NAIDOC Week Book Recommendations

Eugenia Alabasinis


With NAIDOC week running from the 2nd-9th July this year, I’ve been seeking out reads which explore the diversity of experiences faced by Aboriginal and Torres Strait Islander peoples. This is by no means an exhaustive list, but a starting point with ten books that I’ve either read recently myself or are on my radar

  1. Freedom Ride by Sue Lawson

A YA novel which delves into the racial tensions of 1960’s rural Australia, drawing from the 1965 Freedom Ride by the ‘Student Action for Aborigines’ in 1965.

  1. Swallow the Air by Tara June Winch

A lyrical and memorable read which highlights the disparity between the quality of life for Indigenous and non-Indigenous Australians, taking readers on a road-trip across the country before ending on a hopeful note.

  1. The Tribe series by Ambelin Kwaymullina

The author of this series has described it as ‘Indigenous Futurism’, using the ‘speculative fiction genre to challenge colonialism and to imagine Indigenous futures’. The first book The Interrogation of Ashala Wolf sets the tone a few hundred years into the future, with the worldbuilding incorporating key elements of the Dreaming.

  1. Becoming Kirrali Lewis by Jane Harrison

A coming of age novel set in the 1960’s and 1980’s, about a young Aboriginal law student who seeks information about her heritage and birth mother outside the world of her white adoptive family.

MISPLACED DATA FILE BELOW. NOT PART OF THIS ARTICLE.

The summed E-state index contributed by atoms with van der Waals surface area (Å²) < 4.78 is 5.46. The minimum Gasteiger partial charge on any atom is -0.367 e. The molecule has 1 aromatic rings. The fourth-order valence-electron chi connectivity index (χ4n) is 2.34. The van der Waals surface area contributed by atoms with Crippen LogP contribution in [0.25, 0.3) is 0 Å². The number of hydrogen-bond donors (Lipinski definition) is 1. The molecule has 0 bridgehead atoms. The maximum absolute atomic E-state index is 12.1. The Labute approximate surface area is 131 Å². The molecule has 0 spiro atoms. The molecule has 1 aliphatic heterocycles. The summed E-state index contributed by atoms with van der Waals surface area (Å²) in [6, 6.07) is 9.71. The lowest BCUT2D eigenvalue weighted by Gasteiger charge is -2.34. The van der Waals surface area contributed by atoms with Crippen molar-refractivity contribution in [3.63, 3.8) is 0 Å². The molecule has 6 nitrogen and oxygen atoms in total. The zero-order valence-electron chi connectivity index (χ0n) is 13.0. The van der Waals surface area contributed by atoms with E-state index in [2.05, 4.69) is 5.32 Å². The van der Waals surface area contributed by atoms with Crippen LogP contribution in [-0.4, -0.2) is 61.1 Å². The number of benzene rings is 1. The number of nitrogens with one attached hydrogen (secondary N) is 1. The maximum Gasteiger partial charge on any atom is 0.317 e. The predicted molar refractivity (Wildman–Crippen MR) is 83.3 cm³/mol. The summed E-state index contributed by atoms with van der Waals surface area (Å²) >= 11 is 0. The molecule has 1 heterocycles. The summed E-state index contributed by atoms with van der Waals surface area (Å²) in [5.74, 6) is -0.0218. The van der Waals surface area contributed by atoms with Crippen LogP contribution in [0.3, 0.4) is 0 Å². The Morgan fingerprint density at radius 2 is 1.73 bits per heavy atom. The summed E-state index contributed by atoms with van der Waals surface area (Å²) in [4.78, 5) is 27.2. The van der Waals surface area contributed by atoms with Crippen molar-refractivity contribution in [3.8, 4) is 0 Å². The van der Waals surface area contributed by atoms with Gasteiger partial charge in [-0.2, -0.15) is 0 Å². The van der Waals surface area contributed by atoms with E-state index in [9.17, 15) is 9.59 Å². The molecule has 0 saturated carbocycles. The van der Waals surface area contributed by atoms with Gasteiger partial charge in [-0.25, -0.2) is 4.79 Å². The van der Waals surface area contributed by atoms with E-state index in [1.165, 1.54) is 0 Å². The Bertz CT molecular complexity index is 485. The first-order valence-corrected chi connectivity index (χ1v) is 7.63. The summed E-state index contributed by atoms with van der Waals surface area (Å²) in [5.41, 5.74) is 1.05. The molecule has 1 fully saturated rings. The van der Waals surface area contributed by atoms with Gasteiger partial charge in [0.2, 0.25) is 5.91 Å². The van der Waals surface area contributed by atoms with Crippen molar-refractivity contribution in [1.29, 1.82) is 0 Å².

1. Sister Heart by Sally Morgan

This poignant story from the perspective of a child from the Stolen Generations won the 2016 Prime Minister’s Literary Award for Children’s Fiction, but its aching prose can be appreciated by readers of any age.

  1. Nginingawila Ngirramini: Our Story by Tiwi Girls College

Produced in just one week by Hachette in collaboration with the Indigenous Literary Foundation and the talented students at Tiwi Girls College, this is a special book about their backgrounds and aspirations for the years to come.

  1. Nanberry: Black Brother White by Jackie French

Jackie French’s Australian historical novels are always well-researched and have so much heart. In this book, the nation’s early history as a colony and the attitudes towards Aboriginal people at the time are explored, as the protagonist Nanberry attempts to reconcile his experiences in two very different ways of life.

  1. The Heaven I Swallowed by Rachel Hennessy

This story takes place some years after the Second World War, and interestingly commentates on the Stolen Generations through the lens of a white perpetrator as the narrator.

  1. Home by Larissa Behrendt

A powerful debut which brings to the fore the sense of belonging which is tied to the land, and a yearning to discover more about one’s family history. Interestingly this story is based on actual events which occurred in Behrendt’s grandmother’s life.

  1. Mullumbimby by Melissa Lucashenko

A winner in the 2013 Queensland Literary Awards, this book brings further attention to the issues surrounding Native Title and its repercussions on the sense of kinship for Aboriginal Australians.


For more information on NAIDOC week and the 2017 theme “Our Languages Matter”, check out the website here:


For Eugenia’s bookish musings and reviews, you can visit her blog ‘Genie in a Book’ at